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The War on Drugs' timelessness is a product of calculated precision 

"I can record in my house in this weird little analog world, and get a really subtle beauty going, but then I can also just say, ‘Let's just do one more bridge.'"

Timeless but pragmatic: The War on Drugs' Adam Granduciel

Photo courtesy of Dusdin Condren

Timeless but pragmatic: The War on Drugs' Adam Granduciel

For Adam Granduciel, mastermind of Philadelphia rock outfit The War on Drugs, the challenge in compiling material for his third album was convincing himself that the quality of his output matched the loftiness of his intentions. With two critically acclaimed albums (2008's Wagonwheel Blues and 2011's Slave Ambient) under his belt, and a fervent fan base, each subsequent War on Drugs album is released to higher expectations and increased scrutiny.

"What I struggled most with this time around was just letting it happen and not overthinking everything," Granduciel says. "Getting there was just a journey ... I wanted to make something as good as I could for the fans, and for the canon of contemporary music. I also was constantly second-guessing whether the decisions I was making were bad decisions."

Given the stakes, his concern is legitimate. Lost in the Dream was brought to light under different conditions than his debut and sophomore efforts. Finding the courage to change a successful formula can be intimidating. While it took multiple years to compile material for both Wagonwheel Blues and Slave Ambient, Lost in the Dream's gestation period was markedly shorter, coming together in just over a year. For all his self-doubt, Granduciel's third effort under the War on Drugs flag stands as proof that the experience he acquired in the past decade has given him greater control, if not mastery, of his creative process. Tightening his timeline has had the effect of bringing Granduciel's vision into tighter focus.

Lost in the Dream stands with the best of the War on Drugs discography, taking the characteristically urgent and expansive sound and adding lyrical elements that offer greater insight into Granduciel's worldview. Where previous releases featured stream-of-consciousness snippets of poetry, here his ideas are more fully formed. While they may not amount to a specific narrative, they speak to the process of coming to terms with the intractable and the unknowable. Recent interviews with Granduciel allude to struggles with depression, as well as coping with loneliness after returning from a long time out on the road with his band. "You were raised on a promise / But found that over time / You better come around to the new way / Or watch as it all breaks down," he sings on album opener "Under the Pressure."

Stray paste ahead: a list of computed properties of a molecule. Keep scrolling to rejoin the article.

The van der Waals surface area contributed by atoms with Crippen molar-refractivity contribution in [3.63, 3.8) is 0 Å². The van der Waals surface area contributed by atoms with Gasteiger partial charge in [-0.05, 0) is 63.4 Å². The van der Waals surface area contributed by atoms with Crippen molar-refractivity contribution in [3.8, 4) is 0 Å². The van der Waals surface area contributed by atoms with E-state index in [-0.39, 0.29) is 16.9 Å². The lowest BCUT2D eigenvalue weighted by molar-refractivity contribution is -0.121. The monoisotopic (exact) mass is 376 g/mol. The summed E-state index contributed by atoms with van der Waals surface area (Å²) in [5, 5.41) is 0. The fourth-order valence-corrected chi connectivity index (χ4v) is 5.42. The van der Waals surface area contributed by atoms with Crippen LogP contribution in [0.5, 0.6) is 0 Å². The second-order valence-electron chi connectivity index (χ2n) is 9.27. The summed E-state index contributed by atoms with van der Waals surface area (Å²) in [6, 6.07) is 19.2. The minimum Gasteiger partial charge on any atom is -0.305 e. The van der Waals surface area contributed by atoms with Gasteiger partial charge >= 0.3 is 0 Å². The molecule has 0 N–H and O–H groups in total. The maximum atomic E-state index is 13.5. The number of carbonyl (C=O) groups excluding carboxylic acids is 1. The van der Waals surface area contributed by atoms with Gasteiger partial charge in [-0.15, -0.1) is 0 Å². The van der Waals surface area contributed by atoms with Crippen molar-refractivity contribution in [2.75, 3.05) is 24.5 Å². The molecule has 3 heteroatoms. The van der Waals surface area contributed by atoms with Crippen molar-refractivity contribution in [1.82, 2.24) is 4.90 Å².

Given the free-wheeling expansiveness, the out-to-the-edges fullness, of the War on Drugs sound, it is hard to imagine the songs arriving into the world anything other than fully formed. This sense of immediacy is actually the result of careful deliberation, scrutiny and patience. It may ruin a little bit of the band's magic to learn, but The War on Drugs' characteristic fullness is pieced together like all art is pieced together: bit by grueling bit.

"All the songs on the record were built upon ideas that started at home. I have a home studio, which isn't very extravagant, but I have a tape machine and I have a console," Granduciel says. He is content to let the songs take shape of their own volition and at their own pace. "All the songs on the record are built with that kind of idea: just me having an idea and working on a song for maybe a few weeks, sometimes, or maybe just at night."

When he's satisfied with the frameworks he's constructed, after the joists, the beams, and the rafters have been tested and proven sufficiently sturdy, he brings them to the band for embellishment. "I spent most of 2013 putting the band on it. It was kind of like going into the studio with this stuff already presented in bare-bones form and just building it up," Granduciel says, "To me, that's the most exciting time. ... You give yourself a grid and you can kind of go in and shape it, throw paint around."

Ultimately, Granduciel still reserves his right to have the final say over his bandmates' contributions. "I think that I have ideas for certain songs to where I can play to their strengths best," he says. "At least for now, the best I can do as a bandleader is let people know that i think they're perfect for something. ... I love playing keyboards and synth. It's not that I don't want to give up control; I just love doing that stuff. I don't want to, all of a sudden, just be a songwriter."

For all of the talk of the band's timelessness — for all the allusions made to Springsteen, Petty, Dylan and the War on Drugs' lush sound, which seems to be the product of a bygone era — Granduciel remains pragmatic in his approach, using every tool at his disposal, timeless and otherwise, to craft the perfect sound. At a certain stage in the process, "I transfer all the tapes into ProTools, which is cool," he says. "I can record in my house in this weird little analog world, and get a really subtle beauty going, but then I can also just say, ‘Let's just do one more bridge.' You're moving structure; you're not just copying and pasting."

Granduciel's consistent delivery is the result of faith in his instinct and in the methodology of his creative process. Granduciel cites that interim period — the time spent between framing the songs, then revisiting them — as the most crucial part of the whole process. He likens it to photography. "Sometimes I don't know what I'm going to end up with. One of my favorite parts of taking pictures is when you drop it off at the photo lab and wait to get it back. [It's] that moment where you look through the package for the first time to see how the shit ended up."

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